4. Oh yeah.. good points. I started thinking about “About” pages when Derek talked about them.. Plus adding the optin form. I think he said that’s one of his most highly converting spots for his optin.

    OK.. I’ll bite!

    You asked for examples of excellent “About” pages. Here’s mine:

    What do ya’ll think?

    It is short and sweet. Is it too short?

    ~ darlene 🙂

  5. Visuals certainly help a LOT!

    A great photo, or even a funny photo could help connect with the new visitors, much better than any ‘corporate talk’ or some such…

    Steve ✉ Master eMailSmith ✉ Lorenzo
    Chief Editor, eMail Tips Daily Newsletter

        • Great job, Katherine.

          Two ideas:

          As someone who’s new, it took me a while to understand what you’re doing. You might want to mention how you help people a bit higher up the page.

          You already have your sign-up form in your sidebar – that’s great. But if people read your whole about page, they can’t see that anymore. Maybe add another form at the bottom of your page (before the comment section)? Or make your signup form into a cloudbox (so it moves with you down the page when people are scrolling – just like the free book pictures to the right here).

          • Thanks so much!
            I’ll do what I can. I’ve thought about a stationary sidebar, but don’t really like them because I’m just one who likes stuff to stay put. However, if I’m wrong, I’m wrong, and am willing to do a test to see which I truly prefer.
            And, hey, I just discovered that if I go down a steep hill to our Guest House, I can get 2 bars of 4G.
            One never knows!
            I will definitely work on the second sign-up, which I do have, but which OBVIOUSLY is not noticeable enough, eh?

            Thanks again

  6. When I visit an About page what turns me off is if it reads (and looks and feels) like a long sales form. 🙂

    I like About pages that are informative, yet interesting. I appreciate humor too.

    I think writing an About page for an author may be different than writing one if you’re an entrepreneur selling (fill in the blank). I think readers want to know about you, the author. I enjoy reading an author page where I learn about (no pun intended) an author’s journey to becoming an author/writer. Why does he/she write what she writes? Yes, it must appeal to readers, but I think readers want to know more about an author.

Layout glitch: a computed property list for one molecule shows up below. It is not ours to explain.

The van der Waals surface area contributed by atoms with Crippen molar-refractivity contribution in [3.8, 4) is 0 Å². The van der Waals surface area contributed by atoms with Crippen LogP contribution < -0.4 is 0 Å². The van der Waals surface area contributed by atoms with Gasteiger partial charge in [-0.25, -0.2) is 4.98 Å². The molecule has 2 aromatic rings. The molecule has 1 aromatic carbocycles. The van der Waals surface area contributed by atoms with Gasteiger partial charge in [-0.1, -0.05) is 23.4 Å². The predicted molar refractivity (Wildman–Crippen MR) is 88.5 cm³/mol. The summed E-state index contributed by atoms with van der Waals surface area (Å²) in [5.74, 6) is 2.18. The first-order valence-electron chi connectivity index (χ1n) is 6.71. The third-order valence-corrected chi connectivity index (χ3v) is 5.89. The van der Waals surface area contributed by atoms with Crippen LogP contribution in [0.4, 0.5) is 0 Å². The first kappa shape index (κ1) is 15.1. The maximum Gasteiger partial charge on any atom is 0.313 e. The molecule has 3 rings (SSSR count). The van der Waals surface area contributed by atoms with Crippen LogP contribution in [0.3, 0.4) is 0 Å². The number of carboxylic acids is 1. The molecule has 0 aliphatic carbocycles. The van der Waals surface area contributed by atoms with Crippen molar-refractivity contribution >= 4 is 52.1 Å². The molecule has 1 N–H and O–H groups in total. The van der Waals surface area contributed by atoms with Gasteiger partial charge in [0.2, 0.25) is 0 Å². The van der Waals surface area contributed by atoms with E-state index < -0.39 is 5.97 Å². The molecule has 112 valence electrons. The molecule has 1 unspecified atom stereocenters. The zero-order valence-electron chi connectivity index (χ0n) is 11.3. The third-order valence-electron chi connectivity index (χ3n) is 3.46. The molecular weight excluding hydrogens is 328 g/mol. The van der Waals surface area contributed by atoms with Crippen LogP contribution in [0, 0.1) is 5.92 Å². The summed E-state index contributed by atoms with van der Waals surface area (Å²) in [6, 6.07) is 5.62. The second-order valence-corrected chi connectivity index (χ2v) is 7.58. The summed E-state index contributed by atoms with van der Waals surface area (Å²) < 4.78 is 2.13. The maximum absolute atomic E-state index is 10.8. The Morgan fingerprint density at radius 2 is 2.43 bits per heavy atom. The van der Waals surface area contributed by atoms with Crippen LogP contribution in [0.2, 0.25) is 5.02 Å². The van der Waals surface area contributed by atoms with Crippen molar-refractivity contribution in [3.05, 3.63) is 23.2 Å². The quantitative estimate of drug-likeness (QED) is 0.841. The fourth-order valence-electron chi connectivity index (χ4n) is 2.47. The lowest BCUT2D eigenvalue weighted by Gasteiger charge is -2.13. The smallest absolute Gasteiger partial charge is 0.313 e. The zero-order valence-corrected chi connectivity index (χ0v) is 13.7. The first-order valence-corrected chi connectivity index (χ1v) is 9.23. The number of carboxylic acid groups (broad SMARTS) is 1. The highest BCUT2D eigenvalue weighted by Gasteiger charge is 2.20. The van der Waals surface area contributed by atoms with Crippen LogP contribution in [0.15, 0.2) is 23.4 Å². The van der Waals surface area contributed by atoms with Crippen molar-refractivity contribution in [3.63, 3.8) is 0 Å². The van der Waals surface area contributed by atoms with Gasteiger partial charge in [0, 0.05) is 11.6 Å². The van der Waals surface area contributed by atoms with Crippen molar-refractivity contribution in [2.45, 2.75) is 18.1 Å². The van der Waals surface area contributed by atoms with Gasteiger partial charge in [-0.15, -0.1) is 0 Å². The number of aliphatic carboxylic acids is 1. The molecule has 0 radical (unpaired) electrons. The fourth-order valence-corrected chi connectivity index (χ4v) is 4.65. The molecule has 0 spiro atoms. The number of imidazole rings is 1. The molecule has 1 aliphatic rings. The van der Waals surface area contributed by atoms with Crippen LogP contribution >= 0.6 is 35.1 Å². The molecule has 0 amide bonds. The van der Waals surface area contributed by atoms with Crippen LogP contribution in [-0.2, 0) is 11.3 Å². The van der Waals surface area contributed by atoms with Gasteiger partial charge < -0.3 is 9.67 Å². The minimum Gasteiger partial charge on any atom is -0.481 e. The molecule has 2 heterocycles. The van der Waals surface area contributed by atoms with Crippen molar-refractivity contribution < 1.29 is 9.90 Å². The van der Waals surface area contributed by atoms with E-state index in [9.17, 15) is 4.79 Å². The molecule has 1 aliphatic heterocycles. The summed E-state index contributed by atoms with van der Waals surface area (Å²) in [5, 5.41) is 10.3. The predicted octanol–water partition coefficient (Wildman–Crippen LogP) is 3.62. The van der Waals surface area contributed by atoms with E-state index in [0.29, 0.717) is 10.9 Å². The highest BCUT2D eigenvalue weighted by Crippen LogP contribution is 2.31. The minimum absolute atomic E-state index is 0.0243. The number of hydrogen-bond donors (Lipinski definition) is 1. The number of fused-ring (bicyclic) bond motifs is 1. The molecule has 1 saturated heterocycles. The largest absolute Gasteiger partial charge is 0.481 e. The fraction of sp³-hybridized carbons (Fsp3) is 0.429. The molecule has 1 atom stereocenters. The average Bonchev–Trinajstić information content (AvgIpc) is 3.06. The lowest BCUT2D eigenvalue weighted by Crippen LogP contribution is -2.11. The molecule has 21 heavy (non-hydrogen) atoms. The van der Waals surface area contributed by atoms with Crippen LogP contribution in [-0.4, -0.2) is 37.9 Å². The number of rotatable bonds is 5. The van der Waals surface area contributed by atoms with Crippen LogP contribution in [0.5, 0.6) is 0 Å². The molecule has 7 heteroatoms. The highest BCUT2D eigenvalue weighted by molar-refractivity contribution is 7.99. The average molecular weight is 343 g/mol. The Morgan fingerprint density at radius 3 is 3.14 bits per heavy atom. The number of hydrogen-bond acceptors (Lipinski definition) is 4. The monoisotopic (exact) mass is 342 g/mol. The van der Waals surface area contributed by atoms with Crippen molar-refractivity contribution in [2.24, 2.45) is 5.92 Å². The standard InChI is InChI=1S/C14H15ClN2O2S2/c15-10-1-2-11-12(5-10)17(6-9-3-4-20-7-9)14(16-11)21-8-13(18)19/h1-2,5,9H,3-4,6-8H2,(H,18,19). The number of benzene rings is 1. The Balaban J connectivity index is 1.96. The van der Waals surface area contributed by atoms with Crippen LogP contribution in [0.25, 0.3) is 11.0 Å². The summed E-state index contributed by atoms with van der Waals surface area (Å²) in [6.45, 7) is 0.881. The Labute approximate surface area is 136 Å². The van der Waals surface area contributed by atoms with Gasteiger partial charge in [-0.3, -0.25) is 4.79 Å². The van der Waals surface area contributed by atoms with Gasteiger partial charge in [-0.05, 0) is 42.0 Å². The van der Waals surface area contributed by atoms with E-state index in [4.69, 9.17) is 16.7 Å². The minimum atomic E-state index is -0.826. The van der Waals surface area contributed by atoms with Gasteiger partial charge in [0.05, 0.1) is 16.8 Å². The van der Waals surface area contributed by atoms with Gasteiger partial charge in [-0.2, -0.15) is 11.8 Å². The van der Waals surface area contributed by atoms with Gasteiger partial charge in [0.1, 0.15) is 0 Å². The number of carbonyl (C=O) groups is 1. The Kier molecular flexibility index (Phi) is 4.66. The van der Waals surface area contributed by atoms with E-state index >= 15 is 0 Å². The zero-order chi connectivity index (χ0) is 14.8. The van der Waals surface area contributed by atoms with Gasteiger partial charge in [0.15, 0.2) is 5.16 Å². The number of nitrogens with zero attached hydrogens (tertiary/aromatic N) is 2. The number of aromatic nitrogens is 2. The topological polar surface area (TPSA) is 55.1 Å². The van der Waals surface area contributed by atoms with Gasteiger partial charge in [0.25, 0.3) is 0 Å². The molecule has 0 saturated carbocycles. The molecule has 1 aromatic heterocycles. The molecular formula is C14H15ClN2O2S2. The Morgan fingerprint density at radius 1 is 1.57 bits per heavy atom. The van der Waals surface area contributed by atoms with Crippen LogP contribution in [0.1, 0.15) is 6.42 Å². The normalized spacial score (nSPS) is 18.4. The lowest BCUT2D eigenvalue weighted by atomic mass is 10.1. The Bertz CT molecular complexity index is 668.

About pages I like

    Fresh Books
    National Geographic

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  8. Henneke,
    Good points about the About Page. It is often put up as an after thought. As you and ProBlogger mention the About Page is one of the most frequently visited pages. I know that when I visit a new blog, I always check out the About Page.

    I do think you have to have a plan and an objective before you construct your About Page. I personally like pages that tell about the person and who they are. I know you have to speak the customer’s language, but don’t lose your own voice along the way.

    • Yep, I completely agree. Don’t lose your own voice – especially if you’re a solo-entrepreneur or small business. It’s your voice that makes you stand out and that helps to connect with the right customers.

      Thank you for adding your thoughts, Mike.

      PS I also think it’s often an after-thought because it’s the most difficult page to write.

  9. Holy cow Henneke I’m seeing you everywhere this week. Copyblogger, Firepole Marketing and Unbounce. I think that’s the idea 😀 I picked up your book the other day. I haven’t gotten a chance to read it yet, but I will.

    When you visit an about page – what turns you off? What do you like? What, if anything, do you look for?

    One thing that turns me off is when I see a grammar mistake. I know no one is perfect, but it is something to keep an eye out for.